Turning Point is calling on the government to make naloxone routinely available to the police, paramedics and the general public, as only treatment and healthcare staff are currently able to distribute the drug.
While police in Scotland routinely carry naloxone kits, officers across the UK – along with probation staff and anyone else who regularly comes into contact with drug users – need to have easy access to naloxone, the charity states.
Last year, more than 90 per cent of respondents to a consultation by the Department of Health and Social Care (DHSC) agreed that paramedics, prison staff and others should be able to issue naloxone without a prescription, with more than 60 per cent saying the drug was difficult to access in the event of an overdose. However, ministers ‘have yet to act on the responses,’ Turning Point states.
Almost 4,900 drug poisoning deaths were registered in England and Wales in 2021, 6 per cent up on the previous year and more than 80 per cent higher than a decade ago.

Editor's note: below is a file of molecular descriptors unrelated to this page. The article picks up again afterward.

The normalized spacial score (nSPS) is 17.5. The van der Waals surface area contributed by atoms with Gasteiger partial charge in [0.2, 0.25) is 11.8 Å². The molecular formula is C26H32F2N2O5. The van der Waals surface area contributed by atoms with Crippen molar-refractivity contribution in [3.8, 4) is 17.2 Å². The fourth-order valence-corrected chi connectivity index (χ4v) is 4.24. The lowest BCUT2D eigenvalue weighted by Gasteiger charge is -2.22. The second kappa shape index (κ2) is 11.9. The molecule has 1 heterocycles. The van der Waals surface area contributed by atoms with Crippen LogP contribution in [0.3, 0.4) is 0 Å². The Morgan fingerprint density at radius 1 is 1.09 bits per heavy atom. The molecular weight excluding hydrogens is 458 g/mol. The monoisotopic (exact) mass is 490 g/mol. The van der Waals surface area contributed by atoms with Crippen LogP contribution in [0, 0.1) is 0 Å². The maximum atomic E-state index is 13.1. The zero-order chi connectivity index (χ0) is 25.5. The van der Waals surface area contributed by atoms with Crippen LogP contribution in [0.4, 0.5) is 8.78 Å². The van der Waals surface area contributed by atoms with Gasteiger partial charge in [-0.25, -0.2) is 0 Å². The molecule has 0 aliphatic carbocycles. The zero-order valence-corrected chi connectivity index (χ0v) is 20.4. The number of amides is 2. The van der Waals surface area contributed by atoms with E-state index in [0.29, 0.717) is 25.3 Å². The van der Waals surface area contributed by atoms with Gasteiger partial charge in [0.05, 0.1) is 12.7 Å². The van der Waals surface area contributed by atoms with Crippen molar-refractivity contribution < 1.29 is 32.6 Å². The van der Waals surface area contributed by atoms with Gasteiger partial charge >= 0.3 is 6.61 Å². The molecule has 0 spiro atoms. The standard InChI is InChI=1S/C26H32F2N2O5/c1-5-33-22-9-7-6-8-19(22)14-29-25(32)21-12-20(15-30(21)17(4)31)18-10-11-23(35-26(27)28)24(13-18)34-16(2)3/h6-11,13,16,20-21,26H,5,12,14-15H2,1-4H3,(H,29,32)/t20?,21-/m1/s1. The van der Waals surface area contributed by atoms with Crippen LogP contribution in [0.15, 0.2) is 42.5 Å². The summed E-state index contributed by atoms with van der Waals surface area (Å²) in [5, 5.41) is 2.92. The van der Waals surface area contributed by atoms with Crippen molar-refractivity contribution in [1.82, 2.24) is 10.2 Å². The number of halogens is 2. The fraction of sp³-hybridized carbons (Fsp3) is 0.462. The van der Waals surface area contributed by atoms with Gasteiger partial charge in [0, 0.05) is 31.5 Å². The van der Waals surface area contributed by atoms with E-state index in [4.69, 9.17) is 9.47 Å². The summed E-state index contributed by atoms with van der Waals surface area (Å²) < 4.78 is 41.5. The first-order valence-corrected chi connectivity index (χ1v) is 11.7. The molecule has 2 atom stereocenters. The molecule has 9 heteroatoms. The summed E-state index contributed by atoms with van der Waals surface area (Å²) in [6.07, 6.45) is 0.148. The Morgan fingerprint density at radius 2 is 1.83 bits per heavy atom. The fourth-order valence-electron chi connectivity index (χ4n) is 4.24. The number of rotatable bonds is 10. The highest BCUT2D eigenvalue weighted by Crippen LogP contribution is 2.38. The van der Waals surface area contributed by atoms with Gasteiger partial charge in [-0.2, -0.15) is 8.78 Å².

As a provider of treatment services, Turning Point has been distributing naloxone kits to police with impressive results, it says. One officer, PC David Jeeves of Avon and Somerset Police, recently saved someone’s life with naloxone after receiving training from Turning Point. ‘It was a team effort,’ he said. ‘You often feel helpless in these situations, waiting for the paramedics to arrive. With services stretched to breaking point, you don’t know how long they may take to get there. It felt really good to be able to make a difference and save their life.’
‘We urge the government to act now to widen access to naloxone to prevent needless deaths,’ said Turning Point chief executive Julie Bass. ‘Each drug death is a tragedy that could be avoided. Naloxone isn’t a magic solution but has been proven to save lives. Everyone working in public services should always carry a kit, and people using drugs, their families and friends. Naloxone should be seen as first aid, to be used in an emergency like an epi-pen, and become routine for anyone who might witness an overdose.’